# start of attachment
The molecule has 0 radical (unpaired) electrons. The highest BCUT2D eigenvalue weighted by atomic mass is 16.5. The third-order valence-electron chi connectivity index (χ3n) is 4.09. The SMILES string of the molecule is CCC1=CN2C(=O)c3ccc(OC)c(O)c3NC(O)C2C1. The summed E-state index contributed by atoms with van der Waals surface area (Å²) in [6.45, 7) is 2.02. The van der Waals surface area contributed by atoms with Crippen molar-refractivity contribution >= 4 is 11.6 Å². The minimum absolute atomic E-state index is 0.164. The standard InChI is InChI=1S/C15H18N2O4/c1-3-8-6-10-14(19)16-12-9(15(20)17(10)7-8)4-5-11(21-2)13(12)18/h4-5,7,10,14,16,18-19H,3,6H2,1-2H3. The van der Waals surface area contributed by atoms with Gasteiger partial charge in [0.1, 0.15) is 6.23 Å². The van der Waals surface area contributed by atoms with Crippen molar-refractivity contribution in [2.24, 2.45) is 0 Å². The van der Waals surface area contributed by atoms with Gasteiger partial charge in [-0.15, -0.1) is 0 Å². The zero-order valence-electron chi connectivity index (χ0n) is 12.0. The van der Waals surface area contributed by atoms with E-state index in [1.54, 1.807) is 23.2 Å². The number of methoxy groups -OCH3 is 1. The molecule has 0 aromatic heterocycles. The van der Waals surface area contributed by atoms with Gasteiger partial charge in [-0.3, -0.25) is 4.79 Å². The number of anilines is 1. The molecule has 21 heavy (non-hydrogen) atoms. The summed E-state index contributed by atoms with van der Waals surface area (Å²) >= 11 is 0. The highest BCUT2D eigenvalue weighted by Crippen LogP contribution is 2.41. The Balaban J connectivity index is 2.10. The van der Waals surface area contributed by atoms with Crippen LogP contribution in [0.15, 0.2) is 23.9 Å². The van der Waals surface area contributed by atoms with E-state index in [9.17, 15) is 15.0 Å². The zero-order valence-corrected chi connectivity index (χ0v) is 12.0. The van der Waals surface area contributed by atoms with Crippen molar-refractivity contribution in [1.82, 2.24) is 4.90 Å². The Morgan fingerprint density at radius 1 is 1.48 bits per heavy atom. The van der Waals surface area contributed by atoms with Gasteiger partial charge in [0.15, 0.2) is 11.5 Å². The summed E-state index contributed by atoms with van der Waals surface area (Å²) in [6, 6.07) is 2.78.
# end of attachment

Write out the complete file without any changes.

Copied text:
The molecule has 0 radical (unpaired) electrons. The highest BCUT2D eigenvalue weighted by atomic mass is 16.5. The third-order valence-electron chi connectivity index (χ3n) is 4.09. The SMILES string of the molecule is CCC1=CN2C(=O)c3ccc(OC)c(O)c3NC(O)C2C1. The summed E-state index contributed by atoms with van der Waals surface area (Å²) in [6.45, 7) is 2.02. The van der Waals surface area contributed by atoms with Crippen molar-refractivity contribution >= 4 is 11.6 Å². The minimum absolute atomic E-state index is 0.164. The standard InChI is InChI=1S/C15H18N2O4/c1-3-8-6-10-14(19)16-12-9(15(20)17(10)7-8)4-5-11(21-2)13(12)18/h4-5,7,10,14,16,18-19H,3,6H2,1-2H3. The van der Waals surface area contributed by atoms with Gasteiger partial charge in [0.1, 0.15) is 6.23 Å². The van der Waals surface area contributed by atoms with Crippen molar-refractivity contribution in [2.24, 2.45) is 0 Å². The van der Waals surface area contributed by atoms with Gasteiger partial charge in [-0.15, -0.1) is 0 Å². The zero-order valence-electron chi connectivity index (χ0n) is 12.0. The van der Waals surface area contributed by atoms with E-state index in [1.54, 1.807) is 23.2 Å². The number of methoxy groups -OCH3 is 1. The molecule has 0 aromatic heterocycles. The van der Waals surface area contributed by atoms with Gasteiger partial charge in [-0.3, -0.25) is 4.79 Å². The number of anilines is 1. The molecule has 21 heavy (non-hydrogen) atoms. The summed E-state index contributed by atoms with van der Waals surface area (Å²) >= 11 is 0. The highest BCUT2D eigenvalue weighted by Crippen LogP contribution is 2.41. The Balaban J connectivity index is 2.10. The van der Waals surface area contributed by atoms with Crippen LogP contribution in [0.15, 0.2) is 23.9 Å². The van der Waals surface area contributed by atoms with E-state index in [9.17, 15) is 15.0 Å². The zero-order valence-corrected chi connectivity index (χ0v) is 12.0. The van der Waals surface area contributed by atoms with Crippen molar-refractivity contribution in [1.82, 2.24) is 4.90 Å². The Morgan fingerprint density at radius 1 is 1.48 bits per heavy atom. The van der Waals surface area contributed by atoms with Gasteiger partial charge in [0.15, 0.2) is 11.5 Å². The summed E-state index contributed by atoms with van der Waals surface area (Å²) in [6, 6.07) is 2.78.